Apple’s China Clean Energy Fund invests in three wind farms

The $300 million Clean Energy Fund in China, which Apple announced back in 2018, is seeing some progress, and a major investment.

The initiative is meant to assist a wide range of suppliers to reach production of Apple products from 100% renewable energy. In the company’s latest announcement giving an update on the fund itself, Apple says the fund has invested in three wind farms.

Rising from the hills of Dao County in Hunan Province, China, beyond the city of Yongzhou, a dramatic sight appears on the horizon. Here, the massive blades of wind turbines from the Concord Jing Tang and Concord Shen Zhang Tang wind farms turn rhythmically in the sky. Developed by the Concord New Energy Group Limited, each farm generates 48 megawatts (MW) of clean energy. Along with a 38 MW farm in bordering Hubei province developed by Fenghua Energy Investment Group Co., Ltd., these three clean energy projects are the first investments of the China Clean Energy Fund.

According to Apple, this investment in the three new wind farms will reach 10% of that goal.

Lisa Jackson, Apple’s VP of Environment, weighed in on the announcement today:

To see these projects completed and already supplying clean energy to the grid is really exciting,” said Lisa Jackson, Apple’s vice president of Environment, Policy and Social Initiatives. “We are proud that suppliers participating in the fund share our commitment to supporting innovative energy solutions, cutting emissions and fighting climate change.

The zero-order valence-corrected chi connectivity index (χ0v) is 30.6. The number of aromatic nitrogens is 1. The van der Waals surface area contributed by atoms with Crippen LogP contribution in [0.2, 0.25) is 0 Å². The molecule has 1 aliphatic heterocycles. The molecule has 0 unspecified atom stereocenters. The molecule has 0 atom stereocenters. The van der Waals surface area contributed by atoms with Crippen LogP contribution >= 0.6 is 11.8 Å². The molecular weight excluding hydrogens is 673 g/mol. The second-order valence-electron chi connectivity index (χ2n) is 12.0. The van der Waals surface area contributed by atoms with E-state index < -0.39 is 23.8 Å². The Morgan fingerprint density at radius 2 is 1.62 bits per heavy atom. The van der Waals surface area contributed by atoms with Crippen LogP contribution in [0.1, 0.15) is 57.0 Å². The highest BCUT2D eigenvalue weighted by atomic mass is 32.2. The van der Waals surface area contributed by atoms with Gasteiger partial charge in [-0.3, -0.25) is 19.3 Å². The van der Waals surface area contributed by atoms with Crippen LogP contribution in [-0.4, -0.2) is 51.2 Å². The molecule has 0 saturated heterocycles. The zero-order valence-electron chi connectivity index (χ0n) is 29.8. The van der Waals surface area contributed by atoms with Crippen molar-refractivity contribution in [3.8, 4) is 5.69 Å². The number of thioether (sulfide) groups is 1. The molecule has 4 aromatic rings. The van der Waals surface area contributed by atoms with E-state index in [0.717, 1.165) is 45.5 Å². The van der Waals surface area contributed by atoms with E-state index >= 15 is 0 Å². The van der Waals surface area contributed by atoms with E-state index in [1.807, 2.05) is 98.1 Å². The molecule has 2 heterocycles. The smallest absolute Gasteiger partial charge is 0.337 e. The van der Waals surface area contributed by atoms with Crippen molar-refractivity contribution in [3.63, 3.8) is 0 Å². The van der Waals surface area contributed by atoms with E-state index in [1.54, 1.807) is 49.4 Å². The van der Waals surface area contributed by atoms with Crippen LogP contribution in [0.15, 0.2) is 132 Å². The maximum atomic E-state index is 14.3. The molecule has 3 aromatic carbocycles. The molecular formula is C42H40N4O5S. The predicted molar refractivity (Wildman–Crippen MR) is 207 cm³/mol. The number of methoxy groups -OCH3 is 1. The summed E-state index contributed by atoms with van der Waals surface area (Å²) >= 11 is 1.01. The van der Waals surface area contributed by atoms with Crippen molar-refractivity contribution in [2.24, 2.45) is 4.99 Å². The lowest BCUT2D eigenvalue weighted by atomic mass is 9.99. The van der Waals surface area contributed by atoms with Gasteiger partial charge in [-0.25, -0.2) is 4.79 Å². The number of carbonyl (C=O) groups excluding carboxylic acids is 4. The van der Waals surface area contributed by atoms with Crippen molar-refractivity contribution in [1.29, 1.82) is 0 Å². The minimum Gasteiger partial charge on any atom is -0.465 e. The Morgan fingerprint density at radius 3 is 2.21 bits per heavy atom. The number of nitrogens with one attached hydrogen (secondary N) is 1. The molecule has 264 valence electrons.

The wind farms in each province in China will also assist the local economies and governments to reach their own “mandated renewable energy goals”.

We’re excited to support developers like Concord and Fenghua,” said Yuyu Peng, director of DWS Group which manages the China Clean Energy Fund. “The projects in Hunan and Hubei provide so many positive results. They not only support China’s renewable energy goals, but also introduce our fund partners to diverse clean energy projects.

Apple says that by “virtue of its size and scale”, the China Clean Energy Fund can give its participants a boost in purchasing power, providing even more options for solutions when it comes to transitioning into renewable energy — something that can be somewhat difficult for smaller businesses.

Looking ahead, Apple’s announcement reiterates its plan to have it, and its suppliers, generate more than 4 gigawatts of clean energy all across the globe by the end of 2020. When that happens, it will cover one-third of the electricity needed to power Apple’s manufacturers and its suppliers  worldwide.

With the launch of the global Supplier Clean Energy Program in 2015, and initiatives such as the China Clean Energy Fund, a growing number of manufacturing partners — 44 suppliers in 16 countries — have committed to using 100 percent clean energy to power their Apple production. Apple and its suppliers will generate more than 4 gigawatts of clean energy worldwide by 2020. This will cover one-third of the electricity needed for Apple’s global manufacturers and suppliers.

Apple’s effort here is admirable, but it’s a continued push that will need to see the company working on this goal 100% of the time, and finding even more ways to reach it.